Pollution and Reckless Operation
June 10, 2009
Jacob Barnett, the skipper
of the Westward, was also sentenced on a charge of operating
a boat in a reckless or negligent manner. Judge George imposed
35 days in jail for the offense but suspended 30 days and provided
that the five remaining days could be satisfied by 40 hours of
community work service. Judge George also imposed two years of
probation with the understanding that the state would move the
court to terminate the probation after one year if Barnett completed
the community work service.
The impact punctured both sides of the hull creating a 4' x 10' hole on the port side and a 2' x 3' hole on the starboard side. Diesel and other oils leaked from the hull to the surrounding waters. Passengers on an over-flight of the grounding observed a long sheen in the vicinity of the boat (Photograph 2). However, it is unclear exactly how much diesel or oil was discharged to the adjacent waters. A majority of the fuel and diesel that was on board was lightered off the boat during the response action.
The Westward ran aground after Barnett left the wheelhouse unattended with the boat on autopilot. When Barnett returned to the wheelhouse, he found the boat had changed course and they were close to the shore. Barnett tried to disengage the autopilot and change course, but could not do so before running aground.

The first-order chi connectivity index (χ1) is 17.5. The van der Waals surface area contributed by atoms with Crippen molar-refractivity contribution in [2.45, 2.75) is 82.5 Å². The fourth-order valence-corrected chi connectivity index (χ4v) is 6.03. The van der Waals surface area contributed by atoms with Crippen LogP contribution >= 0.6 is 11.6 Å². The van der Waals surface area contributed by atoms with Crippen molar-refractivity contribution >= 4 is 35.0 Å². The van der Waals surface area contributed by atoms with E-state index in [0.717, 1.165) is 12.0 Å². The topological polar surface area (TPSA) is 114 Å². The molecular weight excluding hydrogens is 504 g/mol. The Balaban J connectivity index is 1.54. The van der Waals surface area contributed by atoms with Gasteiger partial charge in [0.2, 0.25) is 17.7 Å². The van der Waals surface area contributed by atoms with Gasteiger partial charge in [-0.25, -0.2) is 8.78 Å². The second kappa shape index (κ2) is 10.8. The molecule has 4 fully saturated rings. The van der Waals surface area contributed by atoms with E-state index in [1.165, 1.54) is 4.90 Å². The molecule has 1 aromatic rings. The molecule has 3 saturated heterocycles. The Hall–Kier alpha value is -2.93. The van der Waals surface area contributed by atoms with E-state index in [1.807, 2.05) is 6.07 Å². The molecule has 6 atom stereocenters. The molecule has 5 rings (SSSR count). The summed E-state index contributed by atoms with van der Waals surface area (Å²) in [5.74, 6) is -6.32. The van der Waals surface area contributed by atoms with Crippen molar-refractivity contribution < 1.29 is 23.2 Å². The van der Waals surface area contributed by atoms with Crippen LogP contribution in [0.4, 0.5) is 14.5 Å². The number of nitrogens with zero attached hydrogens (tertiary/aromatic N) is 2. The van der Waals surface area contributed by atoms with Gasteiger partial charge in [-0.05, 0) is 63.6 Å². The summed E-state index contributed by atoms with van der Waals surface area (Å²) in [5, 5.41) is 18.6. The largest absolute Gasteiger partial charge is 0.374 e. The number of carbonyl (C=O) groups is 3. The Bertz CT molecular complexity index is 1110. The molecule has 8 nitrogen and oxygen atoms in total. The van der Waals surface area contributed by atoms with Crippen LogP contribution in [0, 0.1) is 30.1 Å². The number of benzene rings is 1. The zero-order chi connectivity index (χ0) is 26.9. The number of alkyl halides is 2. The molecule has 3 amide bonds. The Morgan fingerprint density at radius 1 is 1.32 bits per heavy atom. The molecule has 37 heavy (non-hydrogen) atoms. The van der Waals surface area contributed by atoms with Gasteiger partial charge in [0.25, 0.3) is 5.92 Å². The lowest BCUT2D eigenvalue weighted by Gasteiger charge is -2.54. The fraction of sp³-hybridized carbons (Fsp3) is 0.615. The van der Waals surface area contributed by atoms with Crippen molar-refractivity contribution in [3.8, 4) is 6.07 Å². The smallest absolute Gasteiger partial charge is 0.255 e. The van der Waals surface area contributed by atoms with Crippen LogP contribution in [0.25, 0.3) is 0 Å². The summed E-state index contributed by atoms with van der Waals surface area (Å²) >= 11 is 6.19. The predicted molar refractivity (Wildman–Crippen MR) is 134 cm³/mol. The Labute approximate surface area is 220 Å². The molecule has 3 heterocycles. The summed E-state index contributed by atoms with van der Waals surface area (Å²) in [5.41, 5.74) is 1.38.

The waters of Southeast Alaska are subject to the International Regulations for Preventing Collisions at Sea (COLREGS). The COLREGS require all vessels to maintain a proper lookout, to remain apprised of their surroundings and the risk of collision and to operate at a speed that allows them to stop within a short enough distance to avoid a collision under the prevailing circumstances and conditions. Barnett failed this standard when he left the bridge unattended to go below deck.
Under Alaska law, it is illegal to pollute waters of the state. It is also illegal to operate a boat in a reckless or negligent manner so as to endanger the life or property of another. Both offenses are class A misdemeanors that carry a maximum penalty of a $10,000 fine and a year in jail for individuals and a $200,000 fine for business organizations. Organizations are liable for the criminal acts of their agents acting within the scope of their employment and for the benefit of the organization.
Assistant Attorney General
Daniel Cheyette of the Alaska Department of Law, Criminal Division,
Office of Special Prosecutions prosecuted the charges. Criminal
investigators from the Alaska Department of Environmental Conservation
investigated the incident along with the United States Coast
Guard. For further information, contact Assistant Attorney General
Cheyette at (907) 269-6250.
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